10 Freedom-Pursuing Tips for Living The Freelancer Lifestyle




  • — June 16, 2017


    Freelancing: The glorious work life. You know the adage, “Do what you love, and you’ll never work another day in your life.”


    It’s not all sunshine and rainbows, though. You still have to work diligently to find your core clients in the beginning – an entrepreneurial spirit is a must-have.


    Once you’ve got a client-base and a steady source of business, freelancing is the ultimate employment channel with unlimited freedom potential.


    How good is the freelancing life? Here’s a short list of the major advantages that come hand-in-hand with the decision to work for yourself.


    1. You Earn Every Cent to The Dollar


    One of the biggest rationales made in the decision to leave a job in favor of freelancing is the ability to actually earn every cent of value you provide.


    In a company, when a bid is made to a client for your services, the bid includes overhead costs (management, technology, leasing value, etc.). So, you may be providing $ 2,000 worth in influencer marketing strategies or design services – but you’re only actually getting a third of that.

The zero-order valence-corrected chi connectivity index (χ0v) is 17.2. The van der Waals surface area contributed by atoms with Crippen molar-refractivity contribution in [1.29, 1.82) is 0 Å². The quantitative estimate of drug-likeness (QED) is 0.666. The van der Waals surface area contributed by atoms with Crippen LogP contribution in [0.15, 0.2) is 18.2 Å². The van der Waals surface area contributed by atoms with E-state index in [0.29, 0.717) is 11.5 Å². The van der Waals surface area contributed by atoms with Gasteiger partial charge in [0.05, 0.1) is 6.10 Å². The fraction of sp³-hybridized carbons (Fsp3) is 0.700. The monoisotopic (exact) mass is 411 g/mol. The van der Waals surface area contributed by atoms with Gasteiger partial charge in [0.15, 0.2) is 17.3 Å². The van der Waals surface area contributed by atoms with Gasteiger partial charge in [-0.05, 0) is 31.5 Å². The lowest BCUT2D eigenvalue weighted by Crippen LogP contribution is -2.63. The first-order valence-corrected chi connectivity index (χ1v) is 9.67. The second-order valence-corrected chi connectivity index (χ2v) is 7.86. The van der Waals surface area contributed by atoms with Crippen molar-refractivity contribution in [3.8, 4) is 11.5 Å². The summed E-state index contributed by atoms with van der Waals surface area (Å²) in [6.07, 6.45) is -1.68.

When you’re freelancing, you can still bid for overhead costs. The difference? You keep every cent of it. There’s no dividing funds among management, and no trickle down in capital. Every bit is yours. How great is that? It’s awesome.


    2. You Make Your Own Hours


    Sure, you’ll still have deadlines.


    But, you can choose to meet those deadlines in whatever fashion you choose. Kids have a field day? No problem. You can simply start work at 6 p.m. You got invited to go on a camping trip in the middle of the workweek? Go! You can work from your laptop at night.


    That’s the main allure of freelancing. You choose when you work, how you work, and where you work.


    3. Work/Life Balance


    Get this: Only 29% of freelancers work a full 40-hour workweek (crazy, considering #5).


    That means more time for your spouse, more time for that novel you’ve been writing, more time for exercise…. More time for living.


    freelancing balance


    4. Higher Earnings